Avoid bug bites
Bugs, including mosquitoes, ticks, fleas, and some flies, can spread diseases such as malaria, yellow fever, Zika, dengue, chikungunya, and Lyme, all of which have risk of severe and lasting consequences. Several diseases spread by bug bites cannot be prevented or treated with vaccines or medicine, such as Zika, dengue, and Lyme. Reduce your risk of getting these diseases by taking steps to prevent bug bites.
What You Should Know Before You Go
Current Risks to Consider
- Dengue viruses are spread to people primarily through the bite of an infected mosquito. Symptoms of mild dengue include fever with any of the following: nausea, vomiting, rash, aches and pains (eye pain typically behind the eyes, muscle, joint, or bone pain).Mild dengue symptoms can become severe within a few hours. Severe dengue is a medical emergency. There is no vaccine to prevent dengue, and there is no treatment. Protect yourself by preventing mosquito bites.
- Zika virus is spread to people primarily through the bite of an infected mosquito. Many people infected with Zika won’t have symptoms or will have only mild symptoms, which can include fever, rash, headache, joint pain, conjunctivitis (red eyes), and muscle pain. There is no vaccine to prevent Zika, and there is no treatment. Zika can be passed from a pregnant woman to her fetus. Infection during pregnancy can cause severe birth defects. Healthcare providers should discuss the risk of Zika to pregnant couples or couples trying to get pregnant who plan to travel to an area with risk of Zika.
- Risks for Pregnant Women: Some infections, including Zika can spread from a pregnant woman to her fetus, CDC recommends pregnant women and couples trying to become pregnant within the next 3 months work with their health care providers to carefully consider the risks and possible consequences of travel to areas with risk of Zika. If you must travel to an area with past or present Zika transmission, strictly follow steps to prevent mosquito bites while traveling. When used as directed, Environmental Protection Agency (EPA)-registered insect repellents are safe for pregnant and breastfeeding women. Because infection during pregnancy can cause severe brain defects, CDC recommends that pregnant women do not travel to areas with Zika outbreaks.
- Malaria is a parasitic disease spread by mosquitoes. It can lead to serious illness and can be fatal if left untreated. Symptoms of malaria can include fever, chills, nausea, vomiting, and body aches. If symptoms of malaria occur, travelers should seek medical attention immediately. Before you leave, check your destination for a risk of malaria. If malaria is present, consult your doctor to assess your risk and choose the most appropriate anti-malarial medicine.
- Risks for Pregnant Women: Pregnant women infected with malaria can transmit the parasites to their child during pregnancy, or before or during delivery. CDC recommends that pregnant women talk to their doctor if traveling to areas with risk of malaria. When used as directed, EPA-registered insect repellents are safe for pregnant and breastfeeding women.
Check Your Destination for Health Risks.
Find out what shots, medicines, or advice can help you to prevent bug-bite diseases where you are going.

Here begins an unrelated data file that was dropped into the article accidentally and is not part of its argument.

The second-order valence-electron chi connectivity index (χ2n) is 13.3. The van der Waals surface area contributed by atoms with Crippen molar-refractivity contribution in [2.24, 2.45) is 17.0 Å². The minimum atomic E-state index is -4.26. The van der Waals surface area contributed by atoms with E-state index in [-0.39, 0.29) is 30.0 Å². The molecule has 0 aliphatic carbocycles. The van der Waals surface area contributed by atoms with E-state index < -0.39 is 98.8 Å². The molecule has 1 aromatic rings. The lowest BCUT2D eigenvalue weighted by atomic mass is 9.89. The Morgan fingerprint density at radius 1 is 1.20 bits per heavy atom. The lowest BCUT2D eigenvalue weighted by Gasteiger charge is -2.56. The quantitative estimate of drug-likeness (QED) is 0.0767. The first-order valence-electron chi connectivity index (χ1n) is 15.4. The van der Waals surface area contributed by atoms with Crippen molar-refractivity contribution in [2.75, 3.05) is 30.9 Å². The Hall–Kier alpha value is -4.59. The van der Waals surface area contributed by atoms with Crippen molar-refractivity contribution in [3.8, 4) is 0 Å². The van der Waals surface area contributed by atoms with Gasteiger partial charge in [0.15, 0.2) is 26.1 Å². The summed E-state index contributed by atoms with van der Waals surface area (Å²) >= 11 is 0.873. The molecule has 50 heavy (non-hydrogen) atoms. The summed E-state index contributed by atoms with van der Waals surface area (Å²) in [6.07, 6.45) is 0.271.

Prevent Bug Bites During Your Trip
Use Insect Repellent
- Use EPA-registered insect repellents with one of the following active ingredients: DEET, picaridin, IR3535, oil of lemon eucalyptus (OLE), para-menthane-diol (PMD), or 2-undecanone. Find an EPA-registered insect repellent that’s right for you.
- The effectiveness of insect repellents not registered with the EPA, including some natural repellents, is not known.
How to Apply Insect Repellent: Always follow the product label instructions.
- Reapply as directed.
- If you are also using sunscreen, apply sunscreen first, and insect repellent second.
- Do not spray repellent on the skin under clothing.
Application Instructions for Children
- Do NOT use insect repellents on babies younger than 2 months old.
- Dress babies younger than 2 months old in clothing that covers arms and legs, and cover strollers and baby carriers with mosquito netting.
- Do NOT use products containing OLE or PMD on children under 3 years old.
- Do NOT apply insect repellent to children’s hands, eyes, mouths, cuts, or irritated skin.
- Do NOT spray into a face. To apply insect repellent to your child’s face, spray into onto your hands, then rub it on their face.
- Keep insect repellent out of the reach of children.
Permethrin: Treat clothing and gear (such as boots, pants, socks, and tents) with 0.5% permethrin (an insecticide). You can buy pre-treated clothes or treat your own clothes. If treating items yourself, follow instructions carefully. Do NOT use permethrin directly on skin.
Cover Exposed Skin: Wear long-sleeved shirts and long pants. Some bugs, such as tsetse flies, can bite through thin fabric.
Avoid Bugs Where You Are Staying: Choose hotel rooms or other accommodations that are air-conditioned or have window and door screens with no holes, so bugs can’t get inside. If bugs can get into where you are sleeping, sleep under a permethrin-treated bed net that can be tucked under the mattress.
Other Bugs to Consider at Your Destination
- Page created: April 21, 2013
- Page last updated: March 28, 2019
- Page last reviewed: March 28, 2019
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